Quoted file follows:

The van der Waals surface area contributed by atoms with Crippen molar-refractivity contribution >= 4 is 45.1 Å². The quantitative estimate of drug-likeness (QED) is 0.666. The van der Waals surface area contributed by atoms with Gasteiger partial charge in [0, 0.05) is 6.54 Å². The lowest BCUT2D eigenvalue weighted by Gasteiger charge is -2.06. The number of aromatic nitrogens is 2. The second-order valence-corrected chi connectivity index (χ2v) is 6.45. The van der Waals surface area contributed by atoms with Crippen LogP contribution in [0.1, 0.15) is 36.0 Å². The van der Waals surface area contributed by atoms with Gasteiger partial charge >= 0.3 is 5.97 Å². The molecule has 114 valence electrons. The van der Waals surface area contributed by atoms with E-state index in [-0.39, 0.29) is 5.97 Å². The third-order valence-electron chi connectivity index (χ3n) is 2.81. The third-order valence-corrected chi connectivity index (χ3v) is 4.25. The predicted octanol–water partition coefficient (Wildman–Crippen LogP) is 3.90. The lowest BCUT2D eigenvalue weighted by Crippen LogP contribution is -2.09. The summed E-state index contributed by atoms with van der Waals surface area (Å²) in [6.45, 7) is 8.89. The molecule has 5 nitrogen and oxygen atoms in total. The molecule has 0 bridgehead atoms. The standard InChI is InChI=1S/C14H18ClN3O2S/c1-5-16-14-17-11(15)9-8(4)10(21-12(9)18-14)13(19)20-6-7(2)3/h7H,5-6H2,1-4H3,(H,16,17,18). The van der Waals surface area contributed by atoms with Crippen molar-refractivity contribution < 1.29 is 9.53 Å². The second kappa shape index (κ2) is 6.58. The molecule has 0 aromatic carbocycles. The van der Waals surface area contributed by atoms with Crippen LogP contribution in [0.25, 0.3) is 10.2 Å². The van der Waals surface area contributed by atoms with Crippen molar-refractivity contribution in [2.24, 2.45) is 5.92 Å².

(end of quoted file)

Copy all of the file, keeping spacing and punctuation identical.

The van der Waals surface area contributed by atoms with Crippen molar-refractivity contribution >= 4 is 45.1 Å². The quantitative estimate of drug-likeness (QED) is 0.666. The van der Waals surface area contributed by atoms with Gasteiger partial charge in [0, 0.05) is 6.54 Å². The lowest BCUT2D eigenvalue weighted by Gasteiger charge is -2.06. The number of aromatic nitrogens is 2. The second-order valence-corrected chi connectivity index (χ2v) is 6.45. The van der Waals surface area contributed by atoms with Crippen LogP contribution in [0.1, 0.15) is 36.0 Å². The van der Waals surface area contributed by atoms with Gasteiger partial charge >= 0.3 is 5.97 Å². The molecule has 114 valence electrons. The van der Waals surface area contributed by atoms with E-state index in [-0.39, 0.29) is 5.97 Å². The third-order valence-electron chi connectivity index (χ3n) is 2.81. The third-order valence-corrected chi connectivity index (χ3v) is 4.25. The predicted octanol–water partition coefficient (Wildman–Crippen LogP) is 3.90. The lowest BCUT2D eigenvalue weighted by Crippen LogP contribution is -2.09. The summed E-state index contributed by atoms with van der Waals surface area (Å²) in [6.45, 7) is 8.89. The molecule has 5 nitrogen and oxygen atoms in total. The molecule has 0 bridgehead atoms. The standard InChI is InChI=1S/C14H18ClN3O2S/c1-5-16-14-17-11(15)9-8(4)10(21-12(9)18-14)13(19)20-6-7(2)3/h7H,5-6H2,1-4H3,(H,16,17,18). The van der Waals surface area contributed by atoms with Crippen molar-refractivity contribution < 1.29 is 9.53 Å². The second kappa shape index (κ2) is 6.58. The molecule has 0 aromatic carbocycles. The van der Waals surface area contributed by atoms with Crippen LogP contribution in [0.25, 0.3) is 10.2 Å². The van der Waals surface area contributed by atoms with Crippen molar-refractivity contribution in [2.24, 2.45) is 5.92 Å².